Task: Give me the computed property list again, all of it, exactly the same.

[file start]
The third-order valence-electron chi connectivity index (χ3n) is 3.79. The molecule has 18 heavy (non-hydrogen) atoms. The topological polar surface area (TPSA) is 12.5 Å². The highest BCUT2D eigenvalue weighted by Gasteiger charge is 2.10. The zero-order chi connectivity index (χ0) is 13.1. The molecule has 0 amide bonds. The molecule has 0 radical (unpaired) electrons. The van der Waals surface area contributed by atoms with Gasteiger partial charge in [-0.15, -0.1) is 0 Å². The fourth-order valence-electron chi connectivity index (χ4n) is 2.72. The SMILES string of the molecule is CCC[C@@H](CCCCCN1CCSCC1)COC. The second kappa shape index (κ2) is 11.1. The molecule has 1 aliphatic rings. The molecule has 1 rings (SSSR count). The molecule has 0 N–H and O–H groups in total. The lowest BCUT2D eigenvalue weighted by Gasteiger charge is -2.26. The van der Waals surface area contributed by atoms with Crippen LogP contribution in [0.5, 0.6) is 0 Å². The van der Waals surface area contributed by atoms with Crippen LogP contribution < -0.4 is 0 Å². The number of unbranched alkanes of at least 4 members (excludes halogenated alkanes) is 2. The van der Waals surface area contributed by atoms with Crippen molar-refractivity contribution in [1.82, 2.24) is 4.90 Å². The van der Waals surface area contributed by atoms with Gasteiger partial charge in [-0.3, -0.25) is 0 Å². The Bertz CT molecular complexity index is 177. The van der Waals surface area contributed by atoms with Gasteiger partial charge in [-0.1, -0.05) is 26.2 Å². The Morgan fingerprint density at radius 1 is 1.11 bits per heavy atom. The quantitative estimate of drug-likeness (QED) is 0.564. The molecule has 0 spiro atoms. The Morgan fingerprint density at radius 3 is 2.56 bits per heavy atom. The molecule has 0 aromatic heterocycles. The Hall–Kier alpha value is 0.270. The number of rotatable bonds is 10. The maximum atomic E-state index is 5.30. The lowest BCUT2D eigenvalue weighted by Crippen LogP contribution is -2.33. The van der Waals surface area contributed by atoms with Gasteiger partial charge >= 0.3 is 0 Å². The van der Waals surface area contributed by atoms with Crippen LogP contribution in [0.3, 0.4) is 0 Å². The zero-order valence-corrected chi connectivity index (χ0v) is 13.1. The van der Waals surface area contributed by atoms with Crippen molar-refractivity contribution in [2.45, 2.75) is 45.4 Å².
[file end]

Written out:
The third-order valence-electron chi connectivity index (χ3n) is 3.79. The molecule has 18 heavy (non-hydrogen) atoms. The topological polar surface area (TPSA) is 12.5 Å². The highest BCUT2D eigenvalue weighted by Gasteiger charge is 2.10. The zero-order chi connectivity index (χ0) is 13.1. The molecule has 0 amide bonds. The molecule has 0 radical (unpaired) electrons. The van der Waals surface area contributed by atoms with Gasteiger partial charge in [-0.15, -0.1) is 0 Å². The fourth-order valence-electron chi connectivity index (χ4n) is 2.72. The SMILES string of the molecule is CCC[C@@H](CCCCCN1CCSCC1)COC. The second kappa shape index (κ2) is 11.1. The molecule has 1 aliphatic rings. The molecule has 1 rings (SSSR count). The molecule has 0 N–H and O–H groups in total. The lowest BCUT2D eigenvalue weighted by Gasteiger charge is -2.26. The van der Waals surface area contributed by atoms with Crippen LogP contribution in [0.5, 0.6) is 0 Å². The van der Waals surface area contributed by atoms with Crippen LogP contribution < -0.4 is 0 Å². The number of unbranched alkanes of at least 4 members (excludes halogenated alkanes) is 2. The van der Waals surface area contributed by atoms with Crippen molar-refractivity contribution in [1.82, 2.24) is 4.90 Å². The van der Waals surface area contributed by atoms with Gasteiger partial charge in [-0.3, -0.25) is 0 Å². The Bertz CT molecular complexity index is 177. The van der Waals surface area contributed by atoms with Gasteiger partial charge in [-0.1, -0.05) is 26.2 Å². The Morgan fingerprint density at radius 1 is 1.11 bits per heavy atom. The quantitative estimate of drug-likeness (QED) is 0.564. The molecule has 0 spiro atoms. The Morgan fingerprint density at radius 3 is 2.56 bits per heavy atom. The molecule has 0 aromatic heterocycles. The Hall–Kier alpha value is 0.270. The number of rotatable bonds is 10. The maximum atomic E-state index is 5.30. The lowest BCUT2D eigenvalue weighted by Crippen LogP contribution is -2.33. The van der Waals surface area contributed by atoms with Gasteiger partial charge >= 0.3 is 0 Å². The van der Waals surface area contributed by atoms with Crippen LogP contribution in [0.3, 0.4) is 0 Å². The zero-order valence-corrected chi connectivity index (χ0v) is 13.1. The van der Waals surface area contributed by atoms with Crippen molar-refractivity contribution in [2.45, 2.75) is 45.4 Å².